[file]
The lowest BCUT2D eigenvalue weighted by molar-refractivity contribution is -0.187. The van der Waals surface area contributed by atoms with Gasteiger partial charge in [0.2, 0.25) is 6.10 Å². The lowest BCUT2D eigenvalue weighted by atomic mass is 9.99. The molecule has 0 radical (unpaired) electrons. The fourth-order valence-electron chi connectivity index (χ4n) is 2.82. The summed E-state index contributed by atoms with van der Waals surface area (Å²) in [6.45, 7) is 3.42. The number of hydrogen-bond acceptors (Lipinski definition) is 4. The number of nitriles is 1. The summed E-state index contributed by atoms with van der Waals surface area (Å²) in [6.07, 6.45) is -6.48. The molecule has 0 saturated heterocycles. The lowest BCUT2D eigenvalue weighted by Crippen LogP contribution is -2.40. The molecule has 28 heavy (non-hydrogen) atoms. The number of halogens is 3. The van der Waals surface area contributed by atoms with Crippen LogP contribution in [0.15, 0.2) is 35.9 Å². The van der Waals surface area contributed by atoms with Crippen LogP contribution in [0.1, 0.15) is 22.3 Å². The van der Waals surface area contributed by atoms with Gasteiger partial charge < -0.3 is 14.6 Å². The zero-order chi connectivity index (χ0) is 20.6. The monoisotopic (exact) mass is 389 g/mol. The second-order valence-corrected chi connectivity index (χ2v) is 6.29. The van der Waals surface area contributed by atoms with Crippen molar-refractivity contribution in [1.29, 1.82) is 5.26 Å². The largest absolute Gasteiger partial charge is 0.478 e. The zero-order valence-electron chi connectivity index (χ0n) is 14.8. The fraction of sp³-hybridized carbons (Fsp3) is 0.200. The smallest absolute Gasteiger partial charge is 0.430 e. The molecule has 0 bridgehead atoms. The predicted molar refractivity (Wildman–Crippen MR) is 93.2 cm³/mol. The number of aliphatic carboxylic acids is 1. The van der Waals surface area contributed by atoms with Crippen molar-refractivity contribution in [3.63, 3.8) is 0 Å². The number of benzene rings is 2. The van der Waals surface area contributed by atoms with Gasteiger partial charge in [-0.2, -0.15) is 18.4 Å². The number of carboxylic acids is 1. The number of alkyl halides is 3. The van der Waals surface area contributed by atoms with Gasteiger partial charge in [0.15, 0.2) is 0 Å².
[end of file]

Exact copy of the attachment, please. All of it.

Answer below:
The lowest BCUT2D eigenvalue weighted by molar-refractivity contribution is -0.187. The van der Waals surface area contributed by atoms with Gasteiger partial charge in [0.2, 0.25) is 6.10 Å². The lowest BCUT2D eigenvalue weighted by atomic mass is 9.99. The molecule has 0 radical (unpaired) electrons. The fourth-order valence-electron chi connectivity index (χ4n) is 2.82. The summed E-state index contributed by atoms with van der Waals surface area (Å²) in [6.45, 7) is 3.42. The number of hydrogen-bond acceptors (Lipinski definition) is 4. The number of nitriles is 1. The summed E-state index contributed by atoms with van der Waals surface area (Å²) in [6.07, 6.45) is -6.48. The molecule has 0 saturated heterocycles. The lowest BCUT2D eigenvalue weighted by Crippen LogP contribution is -2.40. The molecule has 28 heavy (non-hydrogen) atoms. The number of halogens is 3. The van der Waals surface area contributed by atoms with Crippen LogP contribution in [0.15, 0.2) is 35.9 Å². The van der Waals surface area contributed by atoms with Crippen LogP contribution in [0.1, 0.15) is 22.3 Å². The van der Waals surface area contributed by atoms with Gasteiger partial charge < -0.3 is 14.6 Å². The zero-order chi connectivity index (χ0) is 20.6. The monoisotopic (exact) mass is 389 g/mol. The second-order valence-corrected chi connectivity index (χ2v) is 6.29. The van der Waals surface area contributed by atoms with Crippen molar-refractivity contribution in [1.29, 1.82) is 5.26 Å². The largest absolute Gasteiger partial charge is 0.478 e. The zero-order valence-electron chi connectivity index (χ0n) is 14.8. The fraction of sp³-hybridized carbons (Fsp3) is 0.200. The smallest absolute Gasteiger partial charge is 0.430 e. The molecule has 0 bridgehead atoms. The predicted molar refractivity (Wildman–Crippen MR) is 93.2 cm³/mol. The number of aliphatic carboxylic acids is 1. The van der Waals surface area contributed by atoms with Crippen molar-refractivity contribution in [3.63, 3.8) is 0 Å². The number of benzene rings is 2. The van der Waals surface area contributed by atoms with Gasteiger partial charge in [-0.2, -0.15) is 18.4 Å². The number of carboxylic acids is 1. The number of alkyl halides is 3. The van der Waals surface area contributed by atoms with Gasteiger partial charge in [0.15, 0.2) is 0 Å².